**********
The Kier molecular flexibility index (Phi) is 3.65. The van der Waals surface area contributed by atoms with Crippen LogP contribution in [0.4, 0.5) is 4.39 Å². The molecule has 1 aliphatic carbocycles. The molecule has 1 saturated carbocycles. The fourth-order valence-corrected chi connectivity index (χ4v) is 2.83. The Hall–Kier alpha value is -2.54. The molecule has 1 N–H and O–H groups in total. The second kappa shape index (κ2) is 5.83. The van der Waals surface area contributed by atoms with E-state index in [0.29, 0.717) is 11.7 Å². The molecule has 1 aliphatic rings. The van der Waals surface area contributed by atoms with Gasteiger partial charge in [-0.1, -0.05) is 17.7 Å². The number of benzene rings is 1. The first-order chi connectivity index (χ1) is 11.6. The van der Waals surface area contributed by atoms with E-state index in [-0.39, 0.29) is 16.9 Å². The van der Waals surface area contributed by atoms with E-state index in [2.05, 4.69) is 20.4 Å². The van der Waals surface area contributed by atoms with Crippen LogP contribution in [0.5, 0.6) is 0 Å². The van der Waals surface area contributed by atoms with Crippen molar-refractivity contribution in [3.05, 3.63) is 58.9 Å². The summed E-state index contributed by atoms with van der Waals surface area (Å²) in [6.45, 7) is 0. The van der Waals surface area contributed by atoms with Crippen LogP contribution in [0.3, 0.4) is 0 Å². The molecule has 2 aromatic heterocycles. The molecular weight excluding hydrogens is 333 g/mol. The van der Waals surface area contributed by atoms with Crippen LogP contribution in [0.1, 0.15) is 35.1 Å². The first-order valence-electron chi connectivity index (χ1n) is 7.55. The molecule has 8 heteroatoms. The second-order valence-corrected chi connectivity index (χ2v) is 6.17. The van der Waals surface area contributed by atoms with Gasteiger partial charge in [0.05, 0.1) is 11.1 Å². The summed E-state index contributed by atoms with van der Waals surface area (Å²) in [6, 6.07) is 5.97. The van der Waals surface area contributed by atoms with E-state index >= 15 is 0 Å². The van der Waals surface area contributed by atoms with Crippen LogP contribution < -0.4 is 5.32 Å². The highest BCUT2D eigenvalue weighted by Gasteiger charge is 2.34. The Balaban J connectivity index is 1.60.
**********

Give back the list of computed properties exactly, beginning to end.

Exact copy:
The Kier molecular flexibility index (Phi) is 3.65. The van der Waals surface area contributed by atoms with Crippen LogP contribution in [0.4, 0.5) is 4.39 Å². The molecule has 1 aliphatic carbocycles. The molecule has 1 saturated carbocycles. The fourth-order valence-corrected chi connectivity index (χ4v) is 2.83. The Hall–Kier alpha value is -2.54. The molecule has 1 N–H and O–H groups in total. The second kappa shape index (κ2) is 5.83. The van der Waals surface area contributed by atoms with E-state index in [0.29, 0.717) is 11.7 Å². The molecule has 1 aliphatic rings. The van der Waals surface area contributed by atoms with Gasteiger partial charge in [-0.1, -0.05) is 17.7 Å². The number of benzene rings is 1. The first-order chi connectivity index (χ1) is 11.6. The van der Waals surface area contributed by atoms with E-state index in [-0.39, 0.29) is 16.9 Å². The van der Waals surface area contributed by atoms with E-state index in [2.05, 4.69) is 20.4 Å². The van der Waals surface area contributed by atoms with Crippen LogP contribution in [0.5, 0.6) is 0 Å². The van der Waals surface area contributed by atoms with Crippen molar-refractivity contribution in [3.05, 3.63) is 58.9 Å². The summed E-state index contributed by atoms with van der Waals surface area (Å²) in [6.45, 7) is 0. The van der Waals surface area contributed by atoms with Crippen LogP contribution in [0.3, 0.4) is 0 Å². The molecule has 2 aromatic heterocycles. The molecular weight excluding hydrogens is 333 g/mol. The van der Waals surface area contributed by atoms with Crippen LogP contribution in [0.1, 0.15) is 35.1 Å². The first-order valence-electron chi connectivity index (χ1n) is 7.55. The molecule has 8 heteroatoms. The second-order valence-corrected chi connectivity index (χ2v) is 6.17. The van der Waals surface area contributed by atoms with Gasteiger partial charge in [0.05, 0.1) is 11.1 Å². The summed E-state index contributed by atoms with van der Waals surface area (Å²) in [6, 6.07) is 5.97. The van der Waals surface area contributed by atoms with E-state index >= 15 is 0 Å². The van der Waals surface area contributed by atoms with Crippen LogP contribution < -0.4 is 5.32 Å². The highest BCUT2D eigenvalue weighted by Gasteiger charge is 2.34. The Balaban J connectivity index is 1.60.